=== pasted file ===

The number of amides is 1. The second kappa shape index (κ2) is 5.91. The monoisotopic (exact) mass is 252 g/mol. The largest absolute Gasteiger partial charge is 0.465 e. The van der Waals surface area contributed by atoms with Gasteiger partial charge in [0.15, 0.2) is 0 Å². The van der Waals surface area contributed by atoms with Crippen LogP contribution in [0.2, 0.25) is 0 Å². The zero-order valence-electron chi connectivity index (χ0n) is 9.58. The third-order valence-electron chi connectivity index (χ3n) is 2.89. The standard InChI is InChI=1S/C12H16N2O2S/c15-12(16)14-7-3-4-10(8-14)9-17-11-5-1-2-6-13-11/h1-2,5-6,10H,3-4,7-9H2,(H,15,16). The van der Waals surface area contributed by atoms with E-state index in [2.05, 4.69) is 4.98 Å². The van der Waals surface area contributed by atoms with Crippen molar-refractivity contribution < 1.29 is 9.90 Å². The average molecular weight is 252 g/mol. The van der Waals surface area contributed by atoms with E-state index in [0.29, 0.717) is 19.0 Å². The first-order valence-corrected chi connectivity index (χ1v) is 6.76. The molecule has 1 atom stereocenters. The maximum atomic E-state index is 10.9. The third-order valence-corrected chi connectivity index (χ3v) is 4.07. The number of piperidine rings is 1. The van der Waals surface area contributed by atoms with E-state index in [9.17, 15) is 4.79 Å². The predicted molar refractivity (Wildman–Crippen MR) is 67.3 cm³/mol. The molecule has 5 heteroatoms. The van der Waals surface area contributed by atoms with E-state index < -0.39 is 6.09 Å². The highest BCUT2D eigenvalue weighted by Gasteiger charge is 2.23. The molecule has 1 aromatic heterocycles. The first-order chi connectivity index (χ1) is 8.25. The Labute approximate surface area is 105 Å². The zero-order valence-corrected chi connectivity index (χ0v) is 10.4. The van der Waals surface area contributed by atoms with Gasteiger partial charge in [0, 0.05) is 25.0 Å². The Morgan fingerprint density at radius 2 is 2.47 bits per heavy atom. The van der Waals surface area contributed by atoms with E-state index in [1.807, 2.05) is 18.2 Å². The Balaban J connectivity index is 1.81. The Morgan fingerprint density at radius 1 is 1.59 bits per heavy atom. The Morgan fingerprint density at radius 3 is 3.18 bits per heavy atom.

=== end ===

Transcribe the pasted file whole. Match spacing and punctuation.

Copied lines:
The number of amides is 1. The second kappa shape index (κ2) is 5.91. The monoisotopic (exact) mass is 252 g/mol. The largest absolute Gasteiger partial charge is 0.465 e. The van der Waals surface area contributed by atoms with Gasteiger partial charge in [0.15, 0.2) is 0 Å². The van der Waals surface area contributed by atoms with Crippen LogP contribution in [0.2, 0.25) is 0 Å². The zero-order valence-electron chi connectivity index (χ0n) is 9.58. The third-order valence-electron chi connectivity index (χ3n) is 2.89. The standard InChI is InChI=1S/C12H16N2O2S/c15-12(16)14-7-3-4-10(8-14)9-17-11-5-1-2-6-13-11/h1-2,5-6,10H,3-4,7-9H2,(H,15,16). The van der Waals surface area contributed by atoms with E-state index in [2.05, 4.69) is 4.98 Å². The van der Waals surface area contributed by atoms with Crippen molar-refractivity contribution < 1.29 is 9.90 Å². The average molecular weight is 252 g/mol. The van der Waals surface area contributed by atoms with E-state index in [0.29, 0.717) is 19.0 Å². The first-order valence-corrected chi connectivity index (χ1v) is 6.76. The molecule has 1 atom stereocenters. The maximum atomic E-state index is 10.9. The third-order valence-corrected chi connectivity index (χ3v) is 4.07. The number of piperidine rings is 1. The van der Waals surface area contributed by atoms with E-state index in [9.17, 15) is 4.79 Å². The predicted molar refractivity (Wildman–Crippen MR) is 67.3 cm³/mol. The molecule has 5 heteroatoms. The van der Waals surface area contributed by atoms with E-state index < -0.39 is 6.09 Å². The highest BCUT2D eigenvalue weighted by Gasteiger charge is 2.23. The molecule has 1 aromatic heterocycles. The first-order chi connectivity index (χ1) is 8.25. The Labute approximate surface area is 105 Å². The zero-order valence-corrected chi connectivity index (χ0v) is 10.4. The van der Waals surface area contributed by atoms with Gasteiger partial charge in [0, 0.05) is 25.0 Å². The Morgan fingerprint density at radius 2 is 2.47 bits per heavy atom. The van der Waals surface area contributed by atoms with E-state index in [1.807, 2.05) is 18.2 Å². The Balaban J connectivity index is 1.81. The Morgan fingerprint density at radius 1 is 1.59 bits per heavy atom. The Morgan fingerprint density at radius 3 is 3.18 bits per heavy atom.